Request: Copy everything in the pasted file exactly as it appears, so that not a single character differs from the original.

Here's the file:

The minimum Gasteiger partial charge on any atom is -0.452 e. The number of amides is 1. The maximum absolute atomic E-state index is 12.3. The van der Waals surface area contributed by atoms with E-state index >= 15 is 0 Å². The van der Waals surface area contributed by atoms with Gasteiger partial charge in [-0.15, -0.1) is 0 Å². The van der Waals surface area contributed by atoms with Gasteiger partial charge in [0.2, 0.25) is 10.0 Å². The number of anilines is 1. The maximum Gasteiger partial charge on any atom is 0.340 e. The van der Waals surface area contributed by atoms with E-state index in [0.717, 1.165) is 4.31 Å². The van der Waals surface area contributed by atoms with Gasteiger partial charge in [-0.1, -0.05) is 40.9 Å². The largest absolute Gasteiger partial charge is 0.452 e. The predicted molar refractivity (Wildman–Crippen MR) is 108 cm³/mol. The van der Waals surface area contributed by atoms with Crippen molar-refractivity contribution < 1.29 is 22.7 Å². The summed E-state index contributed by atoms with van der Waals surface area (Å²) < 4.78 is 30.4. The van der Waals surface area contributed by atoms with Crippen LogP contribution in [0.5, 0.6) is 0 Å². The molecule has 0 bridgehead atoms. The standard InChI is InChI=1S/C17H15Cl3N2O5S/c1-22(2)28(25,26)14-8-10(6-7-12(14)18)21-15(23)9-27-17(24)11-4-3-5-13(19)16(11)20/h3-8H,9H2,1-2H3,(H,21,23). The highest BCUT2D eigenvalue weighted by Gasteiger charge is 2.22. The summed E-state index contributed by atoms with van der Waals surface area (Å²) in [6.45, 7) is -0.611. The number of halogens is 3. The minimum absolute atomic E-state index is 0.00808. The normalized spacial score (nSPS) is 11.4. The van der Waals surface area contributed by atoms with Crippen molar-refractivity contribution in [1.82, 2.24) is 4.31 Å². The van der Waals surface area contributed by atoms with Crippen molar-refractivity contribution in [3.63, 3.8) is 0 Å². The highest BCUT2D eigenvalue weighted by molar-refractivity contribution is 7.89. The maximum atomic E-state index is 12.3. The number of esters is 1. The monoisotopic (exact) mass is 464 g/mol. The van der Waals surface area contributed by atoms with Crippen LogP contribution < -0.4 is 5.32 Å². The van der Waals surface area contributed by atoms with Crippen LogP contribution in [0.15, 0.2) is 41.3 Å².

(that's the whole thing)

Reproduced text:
The minimum Gasteiger partial charge on any atom is -0.452 e. The number of amides is 1. The maximum absolute atomic E-state index is 12.3. The van der Waals surface area contributed by atoms with E-state index >= 15 is 0 Å². The van der Waals surface area contributed by atoms with Gasteiger partial charge in [-0.15, -0.1) is 0 Å². The van der Waals surface area contributed by atoms with Gasteiger partial charge in [0.2, 0.25) is 10.0 Å². The number of anilines is 1. The maximum Gasteiger partial charge on any atom is 0.340 e. The van der Waals surface area contributed by atoms with E-state index in [0.717, 1.165) is 4.31 Å². The van der Waals surface area contributed by atoms with Gasteiger partial charge in [-0.1, -0.05) is 40.9 Å². The largest absolute Gasteiger partial charge is 0.452 e. The predicted molar refractivity (Wildman–Crippen MR) is 108 cm³/mol. The van der Waals surface area contributed by atoms with Crippen molar-refractivity contribution < 1.29 is 22.7 Å². The summed E-state index contributed by atoms with van der Waals surface area (Å²) < 4.78 is 30.4. The van der Waals surface area contributed by atoms with Crippen LogP contribution in [0.5, 0.6) is 0 Å². The molecule has 0 bridgehead atoms. The standard InChI is InChI=1S/C17H15Cl3N2O5S/c1-22(2)28(25,26)14-8-10(6-7-12(14)18)21-15(23)9-27-17(24)11-4-3-5-13(19)16(11)20/h3-8H,9H2,1-2H3,(H,21,23). The highest BCUT2D eigenvalue weighted by Gasteiger charge is 2.22. The summed E-state index contributed by atoms with van der Waals surface area (Å²) in [6.45, 7) is -0.611. The number of halogens is 3. The minimum absolute atomic E-state index is 0.00808. The normalized spacial score (nSPS) is 11.4. The van der Waals surface area contributed by atoms with Crippen molar-refractivity contribution in [1.82, 2.24) is 4.31 Å². The van der Waals surface area contributed by atoms with Crippen molar-refractivity contribution in [3.63, 3.8) is 0 Å². The highest BCUT2D eigenvalue weighted by molar-refractivity contribution is 7.89. The maximum atomic E-state index is 12.3. The number of esters is 1. The monoisotopic (exact) mass is 464 g/mol. The van der Waals surface area contributed by atoms with Crippen LogP contribution < -0.4 is 5.32 Å². The van der Waals surface area contributed by atoms with Crippen LogP contribution in [0.15, 0.2) is 41.3 Å².